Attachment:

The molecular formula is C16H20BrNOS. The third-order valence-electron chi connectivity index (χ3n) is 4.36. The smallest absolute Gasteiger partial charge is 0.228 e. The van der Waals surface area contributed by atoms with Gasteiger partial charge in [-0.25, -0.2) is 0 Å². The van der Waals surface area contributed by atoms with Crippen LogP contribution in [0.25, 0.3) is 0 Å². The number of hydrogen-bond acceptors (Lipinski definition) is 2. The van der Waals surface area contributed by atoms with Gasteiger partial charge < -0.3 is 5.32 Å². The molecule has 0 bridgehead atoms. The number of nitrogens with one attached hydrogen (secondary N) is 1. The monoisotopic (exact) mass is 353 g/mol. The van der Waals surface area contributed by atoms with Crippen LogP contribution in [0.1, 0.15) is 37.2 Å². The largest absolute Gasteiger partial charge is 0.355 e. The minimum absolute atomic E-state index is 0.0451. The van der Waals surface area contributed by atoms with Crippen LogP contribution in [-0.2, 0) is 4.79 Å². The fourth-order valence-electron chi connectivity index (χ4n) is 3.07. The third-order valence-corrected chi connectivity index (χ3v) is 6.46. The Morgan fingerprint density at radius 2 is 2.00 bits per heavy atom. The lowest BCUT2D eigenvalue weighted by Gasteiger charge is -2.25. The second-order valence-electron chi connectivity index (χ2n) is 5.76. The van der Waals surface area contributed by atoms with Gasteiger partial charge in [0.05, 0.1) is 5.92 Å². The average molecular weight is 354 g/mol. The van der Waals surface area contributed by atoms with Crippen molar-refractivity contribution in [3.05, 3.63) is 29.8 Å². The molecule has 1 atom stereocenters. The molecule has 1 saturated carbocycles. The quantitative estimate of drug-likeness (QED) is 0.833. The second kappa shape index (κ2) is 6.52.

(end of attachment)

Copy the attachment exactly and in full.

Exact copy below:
The molecular formula is C16H20BrNOS. The third-order valence-electron chi connectivity index (χ3n) is 4.36. The smallest absolute Gasteiger partial charge is 0.228 e. The van der Waals surface area contributed by atoms with Gasteiger partial charge in [-0.25, -0.2) is 0 Å². The van der Waals surface area contributed by atoms with Crippen LogP contribution in [0.25, 0.3) is 0 Å². The number of hydrogen-bond acceptors (Lipinski definition) is 2. The van der Waals surface area contributed by atoms with Gasteiger partial charge < -0.3 is 5.32 Å². The molecule has 0 bridgehead atoms. The number of nitrogens with one attached hydrogen (secondary N) is 1. The monoisotopic (exact) mass is 353 g/mol. The van der Waals surface area contributed by atoms with Crippen LogP contribution in [0.1, 0.15) is 37.2 Å². The largest absolute Gasteiger partial charge is 0.355 e. The minimum absolute atomic E-state index is 0.0451. The van der Waals surface area contributed by atoms with Crippen LogP contribution in [-0.2, 0) is 4.79 Å². The fourth-order valence-electron chi connectivity index (χ4n) is 3.07. The third-order valence-corrected chi connectivity index (χ3v) is 6.46. The Morgan fingerprint density at radius 2 is 2.00 bits per heavy atom. The lowest BCUT2D eigenvalue weighted by Gasteiger charge is -2.25. The second-order valence-electron chi connectivity index (χ2n) is 5.76. The van der Waals surface area contributed by atoms with Gasteiger partial charge in [0.05, 0.1) is 5.92 Å². The average molecular weight is 354 g/mol. The van der Waals surface area contributed by atoms with Crippen molar-refractivity contribution in [3.05, 3.63) is 29.8 Å². The molecule has 1 atom stereocenters. The molecule has 1 saturated carbocycles. The quantitative estimate of drug-likeness (QED) is 0.833. The second kappa shape index (κ2) is 6.52.